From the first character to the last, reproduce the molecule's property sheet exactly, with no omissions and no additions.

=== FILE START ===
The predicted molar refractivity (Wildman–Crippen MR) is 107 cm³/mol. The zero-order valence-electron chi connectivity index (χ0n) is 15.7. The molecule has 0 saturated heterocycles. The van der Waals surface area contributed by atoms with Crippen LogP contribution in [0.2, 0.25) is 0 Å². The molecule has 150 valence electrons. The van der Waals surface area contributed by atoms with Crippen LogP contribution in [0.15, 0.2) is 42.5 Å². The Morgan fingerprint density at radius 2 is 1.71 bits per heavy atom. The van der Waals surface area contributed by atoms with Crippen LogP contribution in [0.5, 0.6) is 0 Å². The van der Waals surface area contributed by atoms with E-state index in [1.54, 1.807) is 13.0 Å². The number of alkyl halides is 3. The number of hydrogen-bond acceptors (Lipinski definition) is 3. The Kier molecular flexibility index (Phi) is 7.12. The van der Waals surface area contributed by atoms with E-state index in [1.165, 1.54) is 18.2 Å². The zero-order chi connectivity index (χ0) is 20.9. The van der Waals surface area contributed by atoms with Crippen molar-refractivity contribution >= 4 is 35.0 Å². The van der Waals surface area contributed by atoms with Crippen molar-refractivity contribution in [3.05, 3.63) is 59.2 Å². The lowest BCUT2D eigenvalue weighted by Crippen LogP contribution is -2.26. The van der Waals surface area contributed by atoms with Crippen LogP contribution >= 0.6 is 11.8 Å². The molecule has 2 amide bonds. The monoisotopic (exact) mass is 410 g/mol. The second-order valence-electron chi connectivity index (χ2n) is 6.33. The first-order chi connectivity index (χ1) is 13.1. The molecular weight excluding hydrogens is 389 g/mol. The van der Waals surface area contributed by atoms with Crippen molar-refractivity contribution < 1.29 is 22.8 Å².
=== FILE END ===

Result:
The predicted molar refractivity (Wildman–Crippen MR) is 107 cm³/mol. The zero-order valence-electron chi connectivity index (χ0n) is 15.7. The molecule has 0 saturated heterocycles. The van der Waals surface area contributed by atoms with Crippen LogP contribution in [0.2, 0.25) is 0 Å². The molecule has 150 valence electrons. The van der Waals surface area contributed by atoms with Crippen LogP contribution in [0.15, 0.2) is 42.5 Å². The Morgan fingerprint density at radius 2 is 1.71 bits per heavy atom. The van der Waals surface area contributed by atoms with Crippen LogP contribution in [0.5, 0.6) is 0 Å². The van der Waals surface area contributed by atoms with E-state index in [1.54, 1.807) is 13.0 Å². The number of alkyl halides is 3. The number of hydrogen-bond acceptors (Lipinski definition) is 3. The Kier molecular flexibility index (Phi) is 7.12. The van der Waals surface area contributed by atoms with E-state index in [1.165, 1.54) is 18.2 Å². The zero-order chi connectivity index (χ0) is 20.9. The van der Waals surface area contributed by atoms with Crippen molar-refractivity contribution >= 4 is 35.0 Å². The van der Waals surface area contributed by atoms with Crippen molar-refractivity contribution in [3.05, 3.63) is 59.2 Å². The lowest BCUT2D eigenvalue weighted by Crippen LogP contribution is -2.26. The van der Waals surface area contributed by atoms with Crippen LogP contribution >= 0.6 is 11.8 Å². The molecule has 2 amide bonds. The monoisotopic (exact) mass is 410 g/mol. The second-order valence-electron chi connectivity index (χ2n) is 6.33. The first-order chi connectivity index (χ1) is 13.1. The molecular weight excluding hydrogens is 389 g/mol. The van der Waals surface area contributed by atoms with Crippen molar-refractivity contribution < 1.29 is 22.8 Å².